Once each plan has been completed, you will graduate from the program -- hopefully totally debt-free.
Your Actual Debt Settlement Results
The biggest downside to working with a debt settlement company rather than negotiating your debts yourself is that you'll have to pay fees for their service which will reduce your actual savings. Before you join any program, you should have correct expectations of how much it will cost you and how much you can save.
The savings can be significant. But it’s also possible that you won’t save much at all, especially after the fees you'll pay to the debt settlement company have been taken into account. Here's how to weigh to perform your own cost/benefit analysis.
Understanding The Costs
Debt settlement companies generally charge for their programs as percentage of enrolled debt or as a percentage of the savings they provide. The most common method is the percentage of enrolled debt. A company that charges a percentage of savings may look for those individuals who have equity in other assets that will allow them to lump together all of the settlements.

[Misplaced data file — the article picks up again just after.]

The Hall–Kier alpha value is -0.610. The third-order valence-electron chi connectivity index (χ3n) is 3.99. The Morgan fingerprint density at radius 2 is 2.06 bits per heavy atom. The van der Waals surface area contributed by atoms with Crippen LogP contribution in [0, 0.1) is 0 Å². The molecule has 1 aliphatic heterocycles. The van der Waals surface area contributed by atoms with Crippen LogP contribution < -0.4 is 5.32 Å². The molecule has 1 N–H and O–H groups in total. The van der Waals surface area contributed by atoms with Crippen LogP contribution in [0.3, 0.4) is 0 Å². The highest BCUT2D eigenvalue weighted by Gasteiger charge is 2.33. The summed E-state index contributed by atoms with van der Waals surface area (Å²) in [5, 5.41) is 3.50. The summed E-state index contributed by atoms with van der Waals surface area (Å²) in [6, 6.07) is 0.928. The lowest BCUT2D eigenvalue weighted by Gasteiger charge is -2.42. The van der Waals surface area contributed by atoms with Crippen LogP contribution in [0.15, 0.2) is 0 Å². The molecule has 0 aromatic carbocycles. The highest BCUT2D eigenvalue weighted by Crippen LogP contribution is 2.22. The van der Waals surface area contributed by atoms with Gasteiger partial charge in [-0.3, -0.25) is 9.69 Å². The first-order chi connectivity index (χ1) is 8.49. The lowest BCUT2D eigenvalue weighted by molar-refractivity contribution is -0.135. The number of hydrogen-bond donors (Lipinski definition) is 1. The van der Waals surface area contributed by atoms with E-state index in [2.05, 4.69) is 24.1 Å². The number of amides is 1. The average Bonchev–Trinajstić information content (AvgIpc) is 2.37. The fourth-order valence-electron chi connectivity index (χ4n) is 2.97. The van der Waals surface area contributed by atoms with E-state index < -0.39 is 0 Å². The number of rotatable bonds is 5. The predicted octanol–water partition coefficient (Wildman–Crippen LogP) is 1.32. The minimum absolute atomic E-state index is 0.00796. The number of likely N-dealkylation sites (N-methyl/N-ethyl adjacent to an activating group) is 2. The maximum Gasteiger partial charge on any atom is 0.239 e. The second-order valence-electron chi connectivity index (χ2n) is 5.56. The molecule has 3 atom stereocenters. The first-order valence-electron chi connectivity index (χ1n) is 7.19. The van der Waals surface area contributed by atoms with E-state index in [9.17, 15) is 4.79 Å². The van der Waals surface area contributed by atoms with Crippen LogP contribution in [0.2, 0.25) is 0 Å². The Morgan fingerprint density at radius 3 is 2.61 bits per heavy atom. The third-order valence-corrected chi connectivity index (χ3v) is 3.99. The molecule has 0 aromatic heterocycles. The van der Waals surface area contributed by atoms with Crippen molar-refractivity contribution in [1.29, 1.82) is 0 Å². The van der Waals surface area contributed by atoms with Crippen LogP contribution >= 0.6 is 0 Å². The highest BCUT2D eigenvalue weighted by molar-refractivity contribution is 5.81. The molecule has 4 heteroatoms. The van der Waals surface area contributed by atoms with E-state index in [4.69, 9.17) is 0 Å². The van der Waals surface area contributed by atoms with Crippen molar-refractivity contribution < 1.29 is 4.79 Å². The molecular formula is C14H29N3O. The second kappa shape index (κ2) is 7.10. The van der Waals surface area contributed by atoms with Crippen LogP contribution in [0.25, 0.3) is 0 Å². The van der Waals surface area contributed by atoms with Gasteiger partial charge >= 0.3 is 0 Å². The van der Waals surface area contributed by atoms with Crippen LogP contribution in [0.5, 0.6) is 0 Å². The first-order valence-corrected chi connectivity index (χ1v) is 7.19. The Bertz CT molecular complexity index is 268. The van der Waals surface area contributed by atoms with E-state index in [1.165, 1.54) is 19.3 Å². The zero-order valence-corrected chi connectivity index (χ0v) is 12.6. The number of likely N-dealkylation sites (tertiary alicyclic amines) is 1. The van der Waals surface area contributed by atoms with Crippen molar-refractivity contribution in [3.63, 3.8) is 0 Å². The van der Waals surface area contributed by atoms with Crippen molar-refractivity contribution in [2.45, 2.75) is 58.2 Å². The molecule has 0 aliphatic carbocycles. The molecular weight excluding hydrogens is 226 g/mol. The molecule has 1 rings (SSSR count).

- The fee for the percentage of enrolled debt programs often ranges from 15 - 25%.
- In addition, you will often be charged an escrow account fee of $12 - $15 per month.
- You will also often have the option to get legal coverage in case of a lawsuit that ranges from $10 - $50 per month.
A debt settlement program should negotiate your debt for you if there is a lawsuit. In short, you should not need a lawyer to negotiate on debt with a lawsuit if you're already working with a debt settlement company. But if you do, you generally would pay in the range between $175 - $300 per hour in legal fees.
Below is a breakdown of three monthly scenarios to help you understand how much you will save. This scenario assumes a 50% blended debt reduction, 15% program fee, and $12.50 monthly escrow fee.
Total Estimated Savings
Below is a similar breakdown estimate, but this time the program fee is 25%. You see that you’ll end up paying around $3,000 more in fees in this scenario.
Total Estimated Savings
You may still save money when comparing your current monthly payments to the estimates above. But it may be less than originally anticipated.
Also, there are some legal groups that I have seen that charge up to 35% of enrolled debt with additional fees. In this scenario, you may want to estimate how much you’ll be paying to see whether you'll save anything at all.
Understanding The Actual Results
Let’s get granular on a specific example. Many debt settlement companies will quote a 50% debt reduction. But it may fail to mention the fees that you will be paying for its services.
To illustrate this point, let’s say you have $20,000 in debt and the company you chose negotiates for $10,000 over 36 months. The company charges you 25% of the debt enrolled as a fee. You also have to pay a $12.50 escrow account maintenance fee per month.